Business & Finance
Scandal-ridden Enron Corp. won court approval late last week to emerge from bankruptcy under a plan in which creditors will be paid about $12 billion of the approximately $63 billion they are owed. Shareholders will get nothing, but employees who lost their savings when Enron's stock collapsed, are relying on lawsuits to get some payback. Settlement money is being raised from a series of asset sales. What is left of the company, which has gas pipelines and power plants around the world, will be called Primsa Energy.
In Germany, 14,500 DaimlerChrysler workers walked off their weekend shifts extending protests against the automaker's threats to eliminate jobs unless the workers accept labor cuts. The stoppages, at two Mercedes plants near the company's base at Stuttgart, halted production of at least 1,000 cars.
Japan Post, holder of a quarter of the nation's savings, will be privatized in 2007, forcing it to compete with other banks, insurers, and deposit takers. Currently, Japan Post does not pay taxes. Privatizing means the service will compete completely on its own, a spokesman told Bloomberg.com.
The Boeing Co. plans to recall about a thousand laid-off workers as it adds 2,000 to 3,000 workers to the company's Seattle/Puget Sound-area airplane plants by the end of the year, it said Friday. The hiring is needed to fulfill previously announced production increases. At the same time, Boeing agreed to pay roughly $40 million to $70 million to settle a class-action, gender-discrimination lawsuit filed in 2000.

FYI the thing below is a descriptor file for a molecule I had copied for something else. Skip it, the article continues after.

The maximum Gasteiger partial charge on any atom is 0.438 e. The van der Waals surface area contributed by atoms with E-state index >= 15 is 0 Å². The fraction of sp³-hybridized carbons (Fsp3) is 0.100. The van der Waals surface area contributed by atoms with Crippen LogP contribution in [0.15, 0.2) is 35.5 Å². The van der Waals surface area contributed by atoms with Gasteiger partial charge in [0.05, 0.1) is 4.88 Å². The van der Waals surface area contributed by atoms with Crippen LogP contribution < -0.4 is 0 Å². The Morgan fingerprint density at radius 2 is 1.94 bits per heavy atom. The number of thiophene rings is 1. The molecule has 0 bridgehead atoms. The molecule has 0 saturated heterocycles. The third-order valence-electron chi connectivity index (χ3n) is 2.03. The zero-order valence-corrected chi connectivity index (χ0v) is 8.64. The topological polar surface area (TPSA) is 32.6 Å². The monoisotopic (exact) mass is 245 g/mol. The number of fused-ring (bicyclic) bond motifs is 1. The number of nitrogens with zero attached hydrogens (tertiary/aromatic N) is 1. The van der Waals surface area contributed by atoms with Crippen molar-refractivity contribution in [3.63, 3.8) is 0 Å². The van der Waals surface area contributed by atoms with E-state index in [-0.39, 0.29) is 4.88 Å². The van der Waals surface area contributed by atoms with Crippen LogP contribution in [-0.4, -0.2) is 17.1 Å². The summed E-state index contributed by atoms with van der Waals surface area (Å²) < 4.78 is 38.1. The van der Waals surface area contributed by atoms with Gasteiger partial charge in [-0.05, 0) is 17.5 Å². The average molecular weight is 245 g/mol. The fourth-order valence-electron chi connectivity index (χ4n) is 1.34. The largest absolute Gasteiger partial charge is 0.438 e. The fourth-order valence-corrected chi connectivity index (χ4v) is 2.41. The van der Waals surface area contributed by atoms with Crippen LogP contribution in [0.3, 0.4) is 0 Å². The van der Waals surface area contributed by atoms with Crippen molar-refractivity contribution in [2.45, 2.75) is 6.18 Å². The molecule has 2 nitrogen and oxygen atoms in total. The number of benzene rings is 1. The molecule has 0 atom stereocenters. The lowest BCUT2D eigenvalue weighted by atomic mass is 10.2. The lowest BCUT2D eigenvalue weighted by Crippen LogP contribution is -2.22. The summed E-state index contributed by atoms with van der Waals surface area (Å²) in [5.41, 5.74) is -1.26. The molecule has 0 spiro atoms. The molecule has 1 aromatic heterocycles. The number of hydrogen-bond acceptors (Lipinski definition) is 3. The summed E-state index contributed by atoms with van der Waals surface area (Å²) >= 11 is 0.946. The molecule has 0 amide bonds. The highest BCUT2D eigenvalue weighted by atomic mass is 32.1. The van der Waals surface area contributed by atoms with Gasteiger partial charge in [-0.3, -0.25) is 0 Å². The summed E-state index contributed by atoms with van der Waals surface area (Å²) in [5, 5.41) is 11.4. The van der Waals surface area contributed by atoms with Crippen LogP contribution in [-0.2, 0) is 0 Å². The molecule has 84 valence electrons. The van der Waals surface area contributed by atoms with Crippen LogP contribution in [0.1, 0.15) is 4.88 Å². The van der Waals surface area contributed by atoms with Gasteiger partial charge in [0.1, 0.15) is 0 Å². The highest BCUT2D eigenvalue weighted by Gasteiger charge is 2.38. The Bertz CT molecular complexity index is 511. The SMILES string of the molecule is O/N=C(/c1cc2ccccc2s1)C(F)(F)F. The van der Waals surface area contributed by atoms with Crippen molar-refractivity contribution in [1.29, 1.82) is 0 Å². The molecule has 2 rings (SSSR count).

Riggs Bank, a once-venerable Washington, D.C., institu-tion that has suffered from declining deposits, profits, and prestige, will be sold to Pittsburgh's PNC Financial Services Group Inc. for cash and stock worth more than $700 million, The Washington Post reported over the weekend. The sale occurs as bank regulators continue to investigate how Riggs officers and directors aided foreign dictators in secretly amassing personal fortunes.
Kellogg Brown & Root Inc. and DII Industries, subsidiaries of oil-field-services giant Halliburton Co., had a $4.2 billion plan to settle asbestos-related health claims approved by a US bankruptcy judge in Pittsburgh late last week. The subsidiaries had filed for bankruptcy protection in December to deal with the claims of about 400,000 people who said they were injured by exposure to asbestos.